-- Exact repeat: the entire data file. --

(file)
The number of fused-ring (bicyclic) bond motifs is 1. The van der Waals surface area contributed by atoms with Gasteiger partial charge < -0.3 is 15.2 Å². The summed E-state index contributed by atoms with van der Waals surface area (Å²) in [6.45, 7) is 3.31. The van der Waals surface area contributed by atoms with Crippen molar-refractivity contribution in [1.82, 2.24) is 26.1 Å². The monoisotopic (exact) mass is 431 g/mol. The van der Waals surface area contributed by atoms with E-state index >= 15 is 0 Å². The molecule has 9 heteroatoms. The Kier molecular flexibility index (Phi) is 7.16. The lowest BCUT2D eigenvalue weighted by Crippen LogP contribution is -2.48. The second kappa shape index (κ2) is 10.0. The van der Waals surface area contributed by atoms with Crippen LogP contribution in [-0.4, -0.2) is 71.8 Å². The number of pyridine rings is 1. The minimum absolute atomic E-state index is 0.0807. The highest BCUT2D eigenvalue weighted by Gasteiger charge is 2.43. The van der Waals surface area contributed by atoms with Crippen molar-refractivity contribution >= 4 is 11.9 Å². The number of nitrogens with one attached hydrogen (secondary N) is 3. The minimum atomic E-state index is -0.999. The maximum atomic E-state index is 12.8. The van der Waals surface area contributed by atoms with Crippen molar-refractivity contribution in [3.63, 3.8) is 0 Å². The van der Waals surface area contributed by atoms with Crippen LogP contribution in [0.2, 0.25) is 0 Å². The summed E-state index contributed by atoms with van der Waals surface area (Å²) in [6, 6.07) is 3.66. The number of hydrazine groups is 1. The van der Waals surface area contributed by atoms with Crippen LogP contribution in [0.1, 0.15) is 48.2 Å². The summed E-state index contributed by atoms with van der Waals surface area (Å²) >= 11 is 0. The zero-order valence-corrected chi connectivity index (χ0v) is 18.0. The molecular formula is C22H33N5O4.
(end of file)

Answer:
The number of fused-ring (bicyclic) bond motifs is 1. The van der Waals surface area contributed by atoms with Gasteiger partial charge < -0.3 is 15.2 Å². The summed E-state index contributed by atoms with van der Waals surface area (Å²) in [6.45, 7) is 3.31. The van der Waals surface area contributed by atoms with Crippen molar-refractivity contribution in [1.82, 2.24) is 26.1 Å². The monoisotopic (exact) mass is 431 g/mol. The van der Waals surface area contributed by atoms with E-state index >= 15 is 0 Å². The molecule has 9 heteroatoms. The Kier molecular flexibility index (Phi) is 7.16. The lowest BCUT2D eigenvalue weighted by Crippen LogP contribution is -2.48. The second kappa shape index (κ2) is 10.0. The van der Waals surface area contributed by atoms with Crippen LogP contribution in [-0.4, -0.2) is 71.8 Å². The number of pyridine rings is 1. The minimum absolute atomic E-state index is 0.0807. The highest BCUT2D eigenvalue weighted by Gasteiger charge is 2.43. The van der Waals surface area contributed by atoms with Crippen molar-refractivity contribution >= 4 is 11.9 Å². The number of nitrogens with one attached hydrogen (secondary N) is 3. The minimum atomic E-state index is -0.999. The maximum atomic E-state index is 12.8. The van der Waals surface area contributed by atoms with Crippen molar-refractivity contribution in [3.63, 3.8) is 0 Å². The van der Waals surface area contributed by atoms with Crippen LogP contribution in [0.2, 0.25) is 0 Å². The summed E-state index contributed by atoms with van der Waals surface area (Å²) in [6, 6.07) is 3.66. The number of hydrazine groups is 1. The van der Waals surface area contributed by atoms with Crippen LogP contribution in [0.1, 0.15) is 48.2 Å². The summed E-state index contributed by atoms with van der Waals surface area (Å²) >= 11 is 0. The zero-order valence-corrected chi connectivity index (χ0v) is 18.0. The molecular formula is C22H33N5O4.